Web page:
RJ45 Ethernet connection issues

wittaj

IPCT Contributor
Joined
Apr 28, 2019
Messages
16,275
Reaction score
30,311
Location
USA
+1 above LOL.

Yeah, Amazon reviews are comical and mostly useless LOL. If we went by Amazon reviews, we would all have Reolinks LOL.

I love this one from the 5442-Z4E, which is a workhorse that many here have and recommend.

He starts it by making himself sound like an expert, but if the cameras were QR code consumer Ring and Arlo, then it is not the same LOL.

He is totally wrong in his entire write-up. I have several of these cameras and set everyone of them up on a computer that has ZERO internet access.

I never needed an app to set this up either as he says it needs.

1674347781256.png
 
Last edited:

tigerwillow1

Known around here
Joined
Jul 18, 2016
Messages
2,997
Reaction score
6,150
Location
USA, Oregon
Thanks but did you review the comments on theses? There worst than what I purchased!
This really surprises me. I'm on my 2nd batch of 100 of these (the Monoprice insert connectors) and prefer them to pass-through connectors. The only caveat would be if they have had a redesign or manufacturer change since I bought the last batch a year or two ago.
 
Joined
May 1, 2019
Messages
2,168
Reaction score
3,369
Location
Reno, NV
I have hired 4 new techs for my low voltage business. I had to go through this very topic (along with punching wire down on jacks).
Forementioned miniature stainless steel screwdriver is a MUST.
1.) stainless steel is mandatory for this. Not graphite or oxidized. You need a smooth sliippery small cylinderical object. It has to be around a specific size cylinder too (T5 sized). Any larger, makes it harder to untwist. These screwdrivers are what I would look for:
small_screwdriver__26322.jpg

Of course, we deal with warehouse paging and PLC's at times so we use these miniature screwdrivers (flat and phillip head) all the time.

2.) As @Smilingreen posted pictures, I have my guys fan out all 4 pairs: east, west, north, and south pointing. Slide 1 of the pairs between thumb and screwdriver to untwist. Do this for each individual pair. Pain in butt? Yep... so keep the pairs very short. 1" range. NOT 4". You will see some color pairs are more twisted than other colored pairs. That is be network transmission design. Usually, the green pair is twisted more so than others. I have to manually start untwisting the green pair once or twice around, and then use screwdriver to finish it off. This technique takes practice as you will surely apply TOO much pressure between thumb and screwdriver to scrape off the color cladding material to see bare copper. That is bad, btw.
3.) Once you have all 4 pairs fanned out (north, south, east, west), it is now very easy to put then the correct color code order. Once they are in order, you do the same thumb & screwdriver slide for all 8 wires. May even have to do this twice . Now you should have 8 straight as can be wires ready for RJ45 insertion.
 

TonyR

IPCT Contributor
Joined
Jul 15, 2014
Messages
11,939
Reaction score
25,382
Location
Alabama
Don’t be so sensitive reviews are what they are not a reflection on you whatsoever!
You're kidding me, right?

I'm not being sensitive, YOU are being unreasonable..think about it:
You ask for an opinion, I give a QUALIFIED opinion based on lengthy, hands-on experience with the recommended connector and you question it because you read some poor reviews about it on amazon? What do you think that says how you regard my recommendation? Or my level of expertise?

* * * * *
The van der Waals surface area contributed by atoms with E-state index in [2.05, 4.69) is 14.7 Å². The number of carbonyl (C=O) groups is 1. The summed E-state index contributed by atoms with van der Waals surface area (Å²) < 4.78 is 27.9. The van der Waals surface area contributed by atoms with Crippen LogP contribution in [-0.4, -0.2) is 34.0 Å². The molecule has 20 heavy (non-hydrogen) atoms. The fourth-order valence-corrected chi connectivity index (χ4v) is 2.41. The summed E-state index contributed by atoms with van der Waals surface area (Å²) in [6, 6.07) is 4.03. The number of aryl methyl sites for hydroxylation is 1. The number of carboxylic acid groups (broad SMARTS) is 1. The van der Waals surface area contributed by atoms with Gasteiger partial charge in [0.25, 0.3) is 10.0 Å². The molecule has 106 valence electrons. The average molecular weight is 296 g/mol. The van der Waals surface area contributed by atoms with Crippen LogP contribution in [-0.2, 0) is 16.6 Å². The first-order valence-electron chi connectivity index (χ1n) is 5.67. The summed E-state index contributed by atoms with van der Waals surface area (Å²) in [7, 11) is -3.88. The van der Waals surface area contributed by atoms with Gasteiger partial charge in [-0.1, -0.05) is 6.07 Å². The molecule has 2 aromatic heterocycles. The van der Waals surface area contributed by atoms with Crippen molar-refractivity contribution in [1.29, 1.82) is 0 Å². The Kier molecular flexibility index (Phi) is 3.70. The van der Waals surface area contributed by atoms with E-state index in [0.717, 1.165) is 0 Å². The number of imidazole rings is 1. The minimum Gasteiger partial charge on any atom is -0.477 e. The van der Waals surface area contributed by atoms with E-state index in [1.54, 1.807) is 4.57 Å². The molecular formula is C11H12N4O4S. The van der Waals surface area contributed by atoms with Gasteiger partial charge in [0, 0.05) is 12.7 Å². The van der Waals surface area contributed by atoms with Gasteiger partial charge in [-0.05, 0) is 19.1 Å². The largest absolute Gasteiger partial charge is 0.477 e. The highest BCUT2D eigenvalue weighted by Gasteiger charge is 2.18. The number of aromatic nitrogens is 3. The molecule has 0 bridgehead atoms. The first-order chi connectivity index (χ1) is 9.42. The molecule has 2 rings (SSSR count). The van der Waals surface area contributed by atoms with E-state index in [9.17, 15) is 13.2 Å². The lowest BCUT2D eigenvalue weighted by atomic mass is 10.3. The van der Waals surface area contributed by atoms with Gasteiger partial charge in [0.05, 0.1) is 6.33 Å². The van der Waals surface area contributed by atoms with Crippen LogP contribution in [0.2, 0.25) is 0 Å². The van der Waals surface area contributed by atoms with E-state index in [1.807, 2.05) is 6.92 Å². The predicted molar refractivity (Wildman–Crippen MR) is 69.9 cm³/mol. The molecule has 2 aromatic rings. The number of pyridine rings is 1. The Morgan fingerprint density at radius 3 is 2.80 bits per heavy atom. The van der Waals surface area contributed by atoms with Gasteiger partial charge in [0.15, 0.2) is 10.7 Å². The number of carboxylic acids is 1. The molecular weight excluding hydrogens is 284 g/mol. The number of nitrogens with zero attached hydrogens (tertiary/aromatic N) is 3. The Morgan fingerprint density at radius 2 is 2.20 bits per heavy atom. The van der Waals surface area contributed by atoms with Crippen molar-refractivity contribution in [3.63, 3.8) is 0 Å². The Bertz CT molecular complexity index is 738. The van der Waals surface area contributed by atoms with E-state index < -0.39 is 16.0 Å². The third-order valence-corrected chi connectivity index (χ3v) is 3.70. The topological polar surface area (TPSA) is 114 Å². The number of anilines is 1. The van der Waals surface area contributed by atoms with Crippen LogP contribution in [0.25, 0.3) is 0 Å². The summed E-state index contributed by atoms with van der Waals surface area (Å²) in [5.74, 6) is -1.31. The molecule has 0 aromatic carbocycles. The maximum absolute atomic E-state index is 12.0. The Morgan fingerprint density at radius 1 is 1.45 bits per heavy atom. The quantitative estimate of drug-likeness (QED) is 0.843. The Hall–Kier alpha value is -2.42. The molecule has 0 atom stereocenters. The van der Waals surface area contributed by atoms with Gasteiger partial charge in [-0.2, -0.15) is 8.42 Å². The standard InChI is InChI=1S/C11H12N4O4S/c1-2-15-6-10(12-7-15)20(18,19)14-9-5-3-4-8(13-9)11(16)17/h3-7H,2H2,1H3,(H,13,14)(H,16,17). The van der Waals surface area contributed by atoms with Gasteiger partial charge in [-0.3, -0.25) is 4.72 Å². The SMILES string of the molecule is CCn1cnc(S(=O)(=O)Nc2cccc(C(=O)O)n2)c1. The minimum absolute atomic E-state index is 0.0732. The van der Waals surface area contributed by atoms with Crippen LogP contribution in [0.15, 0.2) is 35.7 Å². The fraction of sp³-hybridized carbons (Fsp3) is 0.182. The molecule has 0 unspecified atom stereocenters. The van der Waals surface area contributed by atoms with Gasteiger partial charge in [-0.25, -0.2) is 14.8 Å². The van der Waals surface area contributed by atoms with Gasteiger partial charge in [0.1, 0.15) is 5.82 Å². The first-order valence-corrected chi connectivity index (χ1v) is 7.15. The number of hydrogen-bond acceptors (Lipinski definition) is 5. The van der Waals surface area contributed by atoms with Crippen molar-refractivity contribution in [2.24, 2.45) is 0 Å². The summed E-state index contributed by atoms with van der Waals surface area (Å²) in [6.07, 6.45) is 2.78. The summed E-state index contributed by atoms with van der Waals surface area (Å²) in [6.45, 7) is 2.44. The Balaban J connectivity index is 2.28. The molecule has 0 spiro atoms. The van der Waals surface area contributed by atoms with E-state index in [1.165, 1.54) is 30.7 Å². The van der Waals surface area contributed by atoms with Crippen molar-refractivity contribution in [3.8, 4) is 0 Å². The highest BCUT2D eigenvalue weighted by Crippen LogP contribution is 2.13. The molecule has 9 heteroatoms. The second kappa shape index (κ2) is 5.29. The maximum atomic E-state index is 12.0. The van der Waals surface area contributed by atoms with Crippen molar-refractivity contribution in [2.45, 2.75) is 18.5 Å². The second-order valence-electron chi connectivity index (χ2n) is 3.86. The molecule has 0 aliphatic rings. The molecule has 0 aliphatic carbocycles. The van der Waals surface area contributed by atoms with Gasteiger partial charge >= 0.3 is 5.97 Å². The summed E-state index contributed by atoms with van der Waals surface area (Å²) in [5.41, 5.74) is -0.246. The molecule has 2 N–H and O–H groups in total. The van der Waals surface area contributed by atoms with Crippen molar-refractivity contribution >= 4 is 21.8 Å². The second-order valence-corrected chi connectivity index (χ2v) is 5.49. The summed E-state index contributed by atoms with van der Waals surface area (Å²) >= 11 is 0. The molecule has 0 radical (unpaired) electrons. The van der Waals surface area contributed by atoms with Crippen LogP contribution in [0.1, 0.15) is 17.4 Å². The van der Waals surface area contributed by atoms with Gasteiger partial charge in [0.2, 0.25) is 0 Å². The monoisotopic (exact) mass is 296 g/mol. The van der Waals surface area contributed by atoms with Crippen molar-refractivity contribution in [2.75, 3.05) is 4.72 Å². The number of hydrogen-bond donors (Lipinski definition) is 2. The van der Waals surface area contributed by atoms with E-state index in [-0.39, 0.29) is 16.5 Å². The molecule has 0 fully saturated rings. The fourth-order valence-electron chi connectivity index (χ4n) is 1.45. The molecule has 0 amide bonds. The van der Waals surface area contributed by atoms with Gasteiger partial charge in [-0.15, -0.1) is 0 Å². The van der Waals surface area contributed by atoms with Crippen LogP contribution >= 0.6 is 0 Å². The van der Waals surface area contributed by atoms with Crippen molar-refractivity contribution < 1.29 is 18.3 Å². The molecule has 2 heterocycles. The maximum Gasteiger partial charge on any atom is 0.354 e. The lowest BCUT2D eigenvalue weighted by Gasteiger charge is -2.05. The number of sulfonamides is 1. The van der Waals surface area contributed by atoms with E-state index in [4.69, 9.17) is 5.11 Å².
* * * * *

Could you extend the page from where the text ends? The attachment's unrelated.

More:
Seriously, I really do not care what you do. You've had several great suggestions from other experienced members, many with suitable suggestions so please, just pick one and move on.

I know I have. :cool:
 

Sybertiger

Known around here
Joined
Jun 30, 2018
Messages
2,329
Reaction score
5,833
Location
Orlando
I typically cut off about 3" of the outer insulation, untwist the wires then pull them between my thumbnail and index finger 2 or 3 times to get the curly out of them, then I put them in order per the diagram on the pass-though crimper as tightly as I can, then about somewhere in the middle of that 3" I can usually find a place when they are all nice and tight in order then chop off about 1.5", then carefully slide all the wires in order slightly pressing against the upper inside of the connector to keep them in order until they come in contact with the holes, then I usually take some pliers to the ends after they pass through the connector to pull the wire through as much as possible before putting into the crimper to crimp and chop off the excess.

When you use Cat5e versus Cat6 Plenum vs Cat6 Direct Burial wire you definitely will see some differences in difficulty. You just have to be patient sometimes and just do it over if they get out of order when trying to slide them in. The more you want them to go in quickly the more difficult it can be.
 
Last edited:

Dave88LX

Getting the hang of it
Joined
Jul 13, 2016
Messages
141
Reaction score
61
Location
York, PA
I think you've read enough posts on the tools and steps to terminate the cables. Sounds like you just need to try a different connector — don't give up that easily!
 

Teeling611

Getting the hang of it
Joined
Dec 29, 2022
Messages
115
Reaction score
85
Location
USA
I really really enjoy when somebody comes here asking for advice and then they want to argue with you about it or question it to death. No I'm just kidding / sarcasm. I'm done.
Ok then need some advice. I need to make some short Ethernet cables. I think they’re called patch cables. I’ve read here about solid copper vs stranded copper cables. I have a big roll of solid copper 23 gauge copper but it’s not very flexible at all. I want to make about 3 foot cables and it would be nice if there were a bit flexible. Also want to make them myself. Is there such a thing Out there?